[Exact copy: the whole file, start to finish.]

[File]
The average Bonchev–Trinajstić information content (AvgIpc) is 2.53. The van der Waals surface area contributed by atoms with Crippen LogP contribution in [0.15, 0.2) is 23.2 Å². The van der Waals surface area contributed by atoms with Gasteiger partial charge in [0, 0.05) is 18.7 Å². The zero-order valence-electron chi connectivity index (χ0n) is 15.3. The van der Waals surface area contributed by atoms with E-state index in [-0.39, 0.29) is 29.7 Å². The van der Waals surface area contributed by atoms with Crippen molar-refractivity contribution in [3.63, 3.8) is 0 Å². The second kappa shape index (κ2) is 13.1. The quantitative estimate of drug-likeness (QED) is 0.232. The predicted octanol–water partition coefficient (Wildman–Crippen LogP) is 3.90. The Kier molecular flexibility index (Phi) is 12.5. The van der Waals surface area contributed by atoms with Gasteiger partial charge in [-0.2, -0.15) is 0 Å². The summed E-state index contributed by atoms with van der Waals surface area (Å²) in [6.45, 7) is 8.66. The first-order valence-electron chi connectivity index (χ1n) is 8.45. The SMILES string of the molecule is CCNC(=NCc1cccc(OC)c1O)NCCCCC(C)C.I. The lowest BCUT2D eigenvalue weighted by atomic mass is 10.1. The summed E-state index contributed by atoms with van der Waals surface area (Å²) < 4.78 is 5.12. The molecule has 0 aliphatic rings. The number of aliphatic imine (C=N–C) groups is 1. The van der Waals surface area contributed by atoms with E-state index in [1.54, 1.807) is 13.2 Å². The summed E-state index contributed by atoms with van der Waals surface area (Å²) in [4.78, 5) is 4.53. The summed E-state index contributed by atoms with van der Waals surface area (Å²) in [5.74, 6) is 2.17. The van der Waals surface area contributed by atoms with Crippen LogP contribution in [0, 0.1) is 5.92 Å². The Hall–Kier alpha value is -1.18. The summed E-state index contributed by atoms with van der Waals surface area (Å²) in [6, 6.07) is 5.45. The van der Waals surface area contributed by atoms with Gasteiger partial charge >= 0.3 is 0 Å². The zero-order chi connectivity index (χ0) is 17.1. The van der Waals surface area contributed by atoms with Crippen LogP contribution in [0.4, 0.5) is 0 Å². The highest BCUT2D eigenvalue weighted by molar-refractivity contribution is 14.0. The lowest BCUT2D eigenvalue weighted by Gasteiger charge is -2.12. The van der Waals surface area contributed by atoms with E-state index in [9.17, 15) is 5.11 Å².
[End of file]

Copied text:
The average Bonchev–Trinajstić information content (AvgIpc) is 2.53. The van der Waals surface area contributed by atoms with Crippen LogP contribution in [0.15, 0.2) is 23.2 Å². The van der Waals surface area contributed by atoms with Gasteiger partial charge in [0, 0.05) is 18.7 Å². The zero-order valence-electron chi connectivity index (χ0n) is 15.3. The van der Waals surface area contributed by atoms with E-state index in [-0.39, 0.29) is 29.7 Å². The van der Waals surface area contributed by atoms with Crippen molar-refractivity contribution in [3.63, 3.8) is 0 Å². The second kappa shape index (κ2) is 13.1. The quantitative estimate of drug-likeness (QED) is 0.232. The predicted octanol–water partition coefficient (Wildman–Crippen LogP) is 3.90. The Kier molecular flexibility index (Phi) is 12.5. The van der Waals surface area contributed by atoms with Gasteiger partial charge in [-0.2, -0.15) is 0 Å². The summed E-state index contributed by atoms with van der Waals surface area (Å²) in [6.45, 7) is 8.66. The first-order valence-electron chi connectivity index (χ1n) is 8.45. The SMILES string of the molecule is CCNC(=NCc1cccc(OC)c1O)NCCCCC(C)C.I. The lowest BCUT2D eigenvalue weighted by atomic mass is 10.1. The summed E-state index contributed by atoms with van der Waals surface area (Å²) < 4.78 is 5.12. The molecule has 0 aliphatic rings. The number of aliphatic imine (C=N–C) groups is 1. The van der Waals surface area contributed by atoms with E-state index in [1.54, 1.807) is 13.2 Å². The summed E-state index contributed by atoms with van der Waals surface area (Å²) in [4.78, 5) is 4.53. The summed E-state index contributed by atoms with van der Waals surface area (Å²) in [5.74, 6) is 2.17. The van der Waals surface area contributed by atoms with Crippen LogP contribution in [0, 0.1) is 5.92 Å². The Hall–Kier alpha value is -1.18. The summed E-state index contributed by atoms with van der Waals surface area (Å²) in [6, 6.07) is 5.45. The van der Waals surface area contributed by atoms with Gasteiger partial charge >= 0.3 is 0 Å². The zero-order chi connectivity index (χ0) is 17.1. The van der Waals surface area contributed by atoms with Crippen LogP contribution in [0.4, 0.5) is 0 Å². The highest BCUT2D eigenvalue weighted by molar-refractivity contribution is 14.0. The lowest BCUT2D eigenvalue weighted by Gasteiger charge is -2.12. The van der Waals surface area contributed by atoms with E-state index in [9.17, 15) is 5.11 Å².